Thursday, March 27, 2008

The king of pickles

One of the best reasons to look forward to spring, is the advent of the mango season. And it is heralded by the appearance of those tiny baby mangoes. Which brings forth a load of nostalgia.

I have fond memories of my mom using the stone container to marinate the tiny mangoes. And of me finishing half of them before she got around to adding the spices. Older than that memory is the one where I sneaked into my paati's maavadu jaadi, grabbed a handful, washing them in the warm tap water and happily snacking away.

Ever since coming here, I had to satisfy myself with store bought bottles of maavadu, supposedly just like homemade. None of them really had that special taste. Then my uncle-in-law recommended the thangam brand from thaayaar dairy (for the uninitiated, it is near Mambalam station and I highly vouch for it). We were hooked. My luggage on return trips from India definitely included a couple of packs. They are packaged nicely for such trips.

So, when I saw these baby mangoes at the Indian Grocery, I was tempted. I was unsure, but was willing to give it a try. I called my mom for her recipe and tried my hand at pickling. Maavadus can easily spoil if not pickled properly and I was worried that it might not marinate well. So I was shaking the bottle every chance I got, to make sure that they were pickling nicely.

I was hesitant to try it, mainly because I made a very tiny batch and was afraid it would be gone quickly, just like the huge batch of mango pickle (molaga maanga) from last week. Anyway, I found the courage to inaugurate today and I have to say, it has turned out ok. May be not thangam maanga ok, but close. I am thinking I could have made a bigger batch. But then that would have invoked the most famous cooking law - the smaller the amount, the tastier it is - or rather, its corollary.


anantha said...

Recipe please :D

And where did you get jaadi for marinating? Or is it just a sealed bottle?

Munimma said...

Used a glass jar with a tight lid.
If you find a stoneware or ceramic jar, might work better.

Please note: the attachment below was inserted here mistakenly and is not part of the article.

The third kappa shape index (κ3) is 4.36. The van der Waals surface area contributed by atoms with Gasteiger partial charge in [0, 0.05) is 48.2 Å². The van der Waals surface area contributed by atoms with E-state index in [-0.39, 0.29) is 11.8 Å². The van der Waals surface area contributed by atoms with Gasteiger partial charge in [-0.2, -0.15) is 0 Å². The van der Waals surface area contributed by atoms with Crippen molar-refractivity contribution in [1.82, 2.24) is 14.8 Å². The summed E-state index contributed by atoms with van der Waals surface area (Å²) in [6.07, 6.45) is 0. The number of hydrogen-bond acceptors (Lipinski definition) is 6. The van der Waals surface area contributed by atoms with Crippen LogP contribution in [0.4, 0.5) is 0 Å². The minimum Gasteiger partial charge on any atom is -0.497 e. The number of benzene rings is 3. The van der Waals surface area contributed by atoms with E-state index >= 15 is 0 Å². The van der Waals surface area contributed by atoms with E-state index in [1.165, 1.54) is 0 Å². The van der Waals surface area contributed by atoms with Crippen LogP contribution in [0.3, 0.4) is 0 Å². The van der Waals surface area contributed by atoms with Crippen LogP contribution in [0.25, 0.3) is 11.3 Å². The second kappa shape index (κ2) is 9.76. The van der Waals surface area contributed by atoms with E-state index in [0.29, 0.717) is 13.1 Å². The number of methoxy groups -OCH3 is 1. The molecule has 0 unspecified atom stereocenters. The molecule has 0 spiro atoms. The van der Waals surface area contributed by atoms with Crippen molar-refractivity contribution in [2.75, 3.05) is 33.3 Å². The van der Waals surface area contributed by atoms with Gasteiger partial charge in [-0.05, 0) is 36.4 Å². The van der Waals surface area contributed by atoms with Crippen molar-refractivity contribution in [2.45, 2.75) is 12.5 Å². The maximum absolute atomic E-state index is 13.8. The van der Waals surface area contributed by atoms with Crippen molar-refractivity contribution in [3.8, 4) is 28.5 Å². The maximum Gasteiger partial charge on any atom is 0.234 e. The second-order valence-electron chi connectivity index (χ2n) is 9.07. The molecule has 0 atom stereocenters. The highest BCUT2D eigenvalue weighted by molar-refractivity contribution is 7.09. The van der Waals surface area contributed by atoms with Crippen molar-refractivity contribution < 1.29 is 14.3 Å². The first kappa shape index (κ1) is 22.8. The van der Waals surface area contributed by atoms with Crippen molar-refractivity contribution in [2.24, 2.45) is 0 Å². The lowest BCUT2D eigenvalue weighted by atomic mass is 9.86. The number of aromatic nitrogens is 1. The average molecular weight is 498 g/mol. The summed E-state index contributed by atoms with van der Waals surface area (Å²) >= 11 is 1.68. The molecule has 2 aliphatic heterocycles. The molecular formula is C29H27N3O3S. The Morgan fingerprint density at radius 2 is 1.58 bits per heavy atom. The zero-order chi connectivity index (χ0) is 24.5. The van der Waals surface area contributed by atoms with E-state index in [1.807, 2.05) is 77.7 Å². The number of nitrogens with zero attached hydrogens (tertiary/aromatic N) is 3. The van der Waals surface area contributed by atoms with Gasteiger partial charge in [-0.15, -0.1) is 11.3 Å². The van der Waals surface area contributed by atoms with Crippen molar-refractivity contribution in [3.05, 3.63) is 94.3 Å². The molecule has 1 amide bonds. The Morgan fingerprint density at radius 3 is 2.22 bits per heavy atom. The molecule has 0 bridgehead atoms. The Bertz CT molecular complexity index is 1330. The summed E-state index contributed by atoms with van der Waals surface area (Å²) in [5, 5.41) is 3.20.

Wash and dry the mangoes. Absolutely no water/dampness allowed.
Rub gingelly oil (nallennai) over the mangoes. Cover them well with salt. You will need a lot of salt to make sure it doesn't spoil.
Close it and leave it out. Don't put it in the fridge.
Everyday, it has to be shaken nicely, a few times during the day.
After a couple of days add the spices - mustard seeds, chilli powder, a little bit of hing and a touch of fenugreek seeds, all as dry powder. The shakings need to be done everyday for a week or so. And then let it marinate for another week or two.

Bikerdude said...

Hey here's another recipe. Ok I don't know it exactly, but its how the Iyengar folk make it.

Wash & dry the mangoes. Add kall uppu, and one sombu of boiled water (upto level of mangoes), coarsely ground mustard paste and perungayam. Thalichify with mustard and gingelly oil.

Uber simple but aha what a lovely. In fact the mustardy 'chaaru' of the mangoes is much nicer than the suringified vadus themselves. You can add chilli powder if you like but it won't be authentic.

Munimma said...

I didn't know you could avoid the karam. That is the best part for me.

I didn't add hing/fenugreek. That was the other type I made.

A-kay said...

Thanks for the recipe. Now, where did you buy the maavadu?

Munimma said...

At the Indian grocery store. But it is usually around for a very short period of time, around the start of spring season or a little before that.

A-kay said...

Will have to wait for next year then :( Couldnt't find it the last time I went to one.